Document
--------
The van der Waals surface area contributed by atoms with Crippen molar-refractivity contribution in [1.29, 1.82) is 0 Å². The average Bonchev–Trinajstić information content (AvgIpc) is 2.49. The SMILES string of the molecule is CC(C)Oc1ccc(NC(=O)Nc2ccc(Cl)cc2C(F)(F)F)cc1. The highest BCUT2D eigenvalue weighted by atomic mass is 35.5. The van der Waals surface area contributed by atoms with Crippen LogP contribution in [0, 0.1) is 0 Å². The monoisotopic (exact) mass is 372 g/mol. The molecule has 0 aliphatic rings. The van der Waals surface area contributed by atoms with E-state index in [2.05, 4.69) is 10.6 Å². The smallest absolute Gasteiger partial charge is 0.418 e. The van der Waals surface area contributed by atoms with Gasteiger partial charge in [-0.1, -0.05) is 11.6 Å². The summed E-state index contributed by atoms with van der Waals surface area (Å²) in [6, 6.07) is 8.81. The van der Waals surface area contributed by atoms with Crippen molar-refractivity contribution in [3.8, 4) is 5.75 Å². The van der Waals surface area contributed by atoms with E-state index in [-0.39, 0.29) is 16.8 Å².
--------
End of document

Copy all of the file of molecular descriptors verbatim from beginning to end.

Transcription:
The van der Waals surface area contributed by atoms with Crippen molar-refractivity contribution in [1.29, 1.82) is 0 Å². The average Bonchev–Trinajstić information content (AvgIpc) is 2.49. The SMILES string of the molecule is CC(C)Oc1ccc(NC(=O)Nc2ccc(Cl)cc2C(F)(F)F)cc1. The highest BCUT2D eigenvalue weighted by atomic mass is 35.5. The van der Waals surface area contributed by atoms with Crippen LogP contribution in [0, 0.1) is 0 Å². The monoisotopic (exact) mass is 372 g/mol. The molecule has 0 aliphatic rings. The van der Waals surface area contributed by atoms with E-state index in [2.05, 4.69) is 10.6 Å². The smallest absolute Gasteiger partial charge is 0.418 e. The van der Waals surface area contributed by atoms with Gasteiger partial charge in [-0.1, -0.05) is 11.6 Å². The summed E-state index contributed by atoms with van der Waals surface area (Å²) in [6, 6.07) is 8.81. The van der Waals surface area contributed by atoms with Crippen molar-refractivity contribution in [3.8, 4) is 5.75 Å². The van der Waals surface area contributed by atoms with E-state index in [-0.39, 0.29) is 16.8 Å².